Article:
Service management challenges
By Paul Linnell
Today, more than ever, businesses and public sector organisations are
under pressure to reduce costs and downsize resources to remain
profitable or operate within their budgets. Meanwhile, customers are
becoming more sophisticated with increasing expectations, and markets
offer customers increased competition and easier ways to switch
In this environment, the service functions of many organisations find
themselves overstretched and undervalued and often become the first target
in cost-reduction programmes.
Through our benchmarking and consulting work we commonly observe
service management challenges that contribute
- Firstly, many organisations have difficulty expressing the
benefits of customer service
in financial terms and assessing the true
cost of poor service. This presents
obstacles when trying to cost-justify investments in service
improvement initiatives and when trying to explain in business terms
why customer satisfaction is important
- Secondly, organisational hierarchies and departmental structures
still create barriers and bottlenecks to customer processes in many
organisations. There is often an absence of formalised
customer retention strategies, or
customer-driven value creation. This leads
to an imbalanced investment bias towards activities that focus on,
customer acquisition strategies
instead of more cost-effective strategies for customer-retention.
- Thirdly, we often see a lack of actionable
customer research, and poor use of
customer feedback as a systematic source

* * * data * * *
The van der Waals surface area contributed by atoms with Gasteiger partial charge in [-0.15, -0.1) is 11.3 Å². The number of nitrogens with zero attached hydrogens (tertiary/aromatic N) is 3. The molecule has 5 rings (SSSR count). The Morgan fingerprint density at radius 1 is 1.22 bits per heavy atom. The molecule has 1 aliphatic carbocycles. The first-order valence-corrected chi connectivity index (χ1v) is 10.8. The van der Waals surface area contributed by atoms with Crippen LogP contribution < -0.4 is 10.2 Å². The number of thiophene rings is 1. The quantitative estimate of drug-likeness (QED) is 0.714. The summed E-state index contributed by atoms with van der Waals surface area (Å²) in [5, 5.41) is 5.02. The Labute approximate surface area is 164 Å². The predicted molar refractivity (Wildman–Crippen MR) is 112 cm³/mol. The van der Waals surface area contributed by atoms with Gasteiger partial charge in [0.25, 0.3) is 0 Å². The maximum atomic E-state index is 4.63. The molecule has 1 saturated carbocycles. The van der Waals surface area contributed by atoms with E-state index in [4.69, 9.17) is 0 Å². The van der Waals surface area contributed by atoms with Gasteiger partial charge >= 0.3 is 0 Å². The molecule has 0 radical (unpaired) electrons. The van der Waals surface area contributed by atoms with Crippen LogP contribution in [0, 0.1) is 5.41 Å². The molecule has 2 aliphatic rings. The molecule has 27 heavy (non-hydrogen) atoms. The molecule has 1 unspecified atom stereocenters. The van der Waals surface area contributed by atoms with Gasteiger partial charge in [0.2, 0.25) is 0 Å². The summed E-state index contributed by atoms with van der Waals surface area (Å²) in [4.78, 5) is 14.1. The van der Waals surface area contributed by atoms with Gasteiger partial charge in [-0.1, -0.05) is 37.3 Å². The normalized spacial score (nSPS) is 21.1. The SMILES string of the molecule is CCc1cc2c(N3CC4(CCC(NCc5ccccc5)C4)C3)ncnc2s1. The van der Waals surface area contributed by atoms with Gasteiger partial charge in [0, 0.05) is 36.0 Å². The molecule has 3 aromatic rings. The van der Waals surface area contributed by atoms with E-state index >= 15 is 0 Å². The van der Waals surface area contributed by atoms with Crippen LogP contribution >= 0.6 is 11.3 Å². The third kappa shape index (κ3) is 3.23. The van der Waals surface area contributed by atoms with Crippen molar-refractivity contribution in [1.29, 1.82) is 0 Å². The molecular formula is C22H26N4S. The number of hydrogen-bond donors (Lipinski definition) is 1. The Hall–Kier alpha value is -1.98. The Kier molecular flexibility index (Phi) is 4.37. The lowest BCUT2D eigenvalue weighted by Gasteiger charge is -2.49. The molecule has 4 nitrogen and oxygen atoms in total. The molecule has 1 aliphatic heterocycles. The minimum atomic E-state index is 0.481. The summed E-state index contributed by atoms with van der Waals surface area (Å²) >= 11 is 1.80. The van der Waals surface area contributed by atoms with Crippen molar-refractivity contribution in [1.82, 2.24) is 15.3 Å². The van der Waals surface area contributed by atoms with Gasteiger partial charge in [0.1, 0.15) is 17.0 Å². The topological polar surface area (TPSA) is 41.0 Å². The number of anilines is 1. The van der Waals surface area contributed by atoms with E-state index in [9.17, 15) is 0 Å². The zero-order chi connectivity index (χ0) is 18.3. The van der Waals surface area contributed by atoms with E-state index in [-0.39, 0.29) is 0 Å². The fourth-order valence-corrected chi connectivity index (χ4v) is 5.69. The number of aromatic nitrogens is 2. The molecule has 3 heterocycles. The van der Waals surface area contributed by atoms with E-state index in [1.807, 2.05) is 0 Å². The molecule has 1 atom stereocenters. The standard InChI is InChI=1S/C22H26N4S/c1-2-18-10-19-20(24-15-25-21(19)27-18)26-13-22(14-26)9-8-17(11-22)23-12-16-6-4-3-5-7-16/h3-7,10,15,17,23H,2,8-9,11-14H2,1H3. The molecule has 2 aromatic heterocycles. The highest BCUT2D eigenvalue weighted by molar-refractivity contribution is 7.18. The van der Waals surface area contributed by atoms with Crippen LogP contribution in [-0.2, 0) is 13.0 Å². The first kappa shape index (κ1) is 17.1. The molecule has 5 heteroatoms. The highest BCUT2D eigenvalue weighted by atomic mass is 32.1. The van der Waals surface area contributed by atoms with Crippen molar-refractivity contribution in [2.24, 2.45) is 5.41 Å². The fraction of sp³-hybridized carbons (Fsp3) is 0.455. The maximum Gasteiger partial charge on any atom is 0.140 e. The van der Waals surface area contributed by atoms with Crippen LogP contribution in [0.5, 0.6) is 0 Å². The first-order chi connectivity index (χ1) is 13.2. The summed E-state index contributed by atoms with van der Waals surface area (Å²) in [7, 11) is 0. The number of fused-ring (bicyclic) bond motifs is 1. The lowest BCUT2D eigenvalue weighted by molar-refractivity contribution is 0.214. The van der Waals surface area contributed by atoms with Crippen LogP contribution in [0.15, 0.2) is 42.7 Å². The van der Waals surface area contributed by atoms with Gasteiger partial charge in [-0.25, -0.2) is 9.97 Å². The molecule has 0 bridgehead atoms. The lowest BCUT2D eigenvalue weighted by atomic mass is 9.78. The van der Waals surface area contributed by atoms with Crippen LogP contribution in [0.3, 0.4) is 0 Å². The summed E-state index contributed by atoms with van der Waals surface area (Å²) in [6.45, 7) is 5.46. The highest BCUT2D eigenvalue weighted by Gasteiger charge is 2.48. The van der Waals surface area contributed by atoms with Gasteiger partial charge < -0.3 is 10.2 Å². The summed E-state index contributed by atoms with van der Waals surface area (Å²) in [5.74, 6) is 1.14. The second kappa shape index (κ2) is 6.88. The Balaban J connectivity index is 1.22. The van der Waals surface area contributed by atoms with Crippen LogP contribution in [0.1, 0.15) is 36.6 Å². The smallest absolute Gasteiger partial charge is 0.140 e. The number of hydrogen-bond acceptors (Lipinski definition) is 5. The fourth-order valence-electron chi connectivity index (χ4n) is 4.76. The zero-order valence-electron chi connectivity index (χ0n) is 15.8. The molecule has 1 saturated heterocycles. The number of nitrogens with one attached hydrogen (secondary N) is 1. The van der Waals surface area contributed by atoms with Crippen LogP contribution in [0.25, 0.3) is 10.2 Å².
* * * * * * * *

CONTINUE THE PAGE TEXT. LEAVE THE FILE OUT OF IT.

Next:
of insight for business improvement and service management. In many
cases this contributes to the stress of service management,
introduces inconsistencies in service and leads to larger
organisations either "flying blind" or developing an overreliance on
less robust performance measures.
These factors form key challenges for service management and barriers
for success for any organisation in today’s difficult economic climate.
Now, more than ever, private and public sector organisations must
empower service management to build a
customer-driven enterprise that can remove
these barriers, seek out and fix the problems that customers experience
and outperform their competition.
Strategies for building a customer-driven enterprise:
With effective planning, guidance and executive commitment, an
organisation can make the transition from being at the mercy of these
challenges to actively
managing customer experience and
creating value for its customers.
To support such transformations CTMA has developed a portfolio of
customer experience measurement tools, methodologies and feedback
systems. Underpinning these services is a comprehensive
framework for customer-driven value creation
that provides organisations with a consistent and measurable business
Many organisations regard customer feedback and complaints as an
“inconvenience” and satisfaction research as no more than a form of
“marketing intelligence”. In doing so they fail to capitalise on the
opportunity of using customer feedback as a management tool to improve
their products, their services and their business.
CTMA has identified six important steps an organisation must take in
order to fully exploit these opportunities,
turn customer feedback into management actions,
build an effective force against service management challenges and a
defence against customer dissatisfaction.
If there’s a specific customer challenge we
can help you with and you’d like to meet for a discussion, in person, or
by phone, or via Skype, please let us know. We would be delighted to
learn more and explore ways we can help.
contact us to schedule some time for an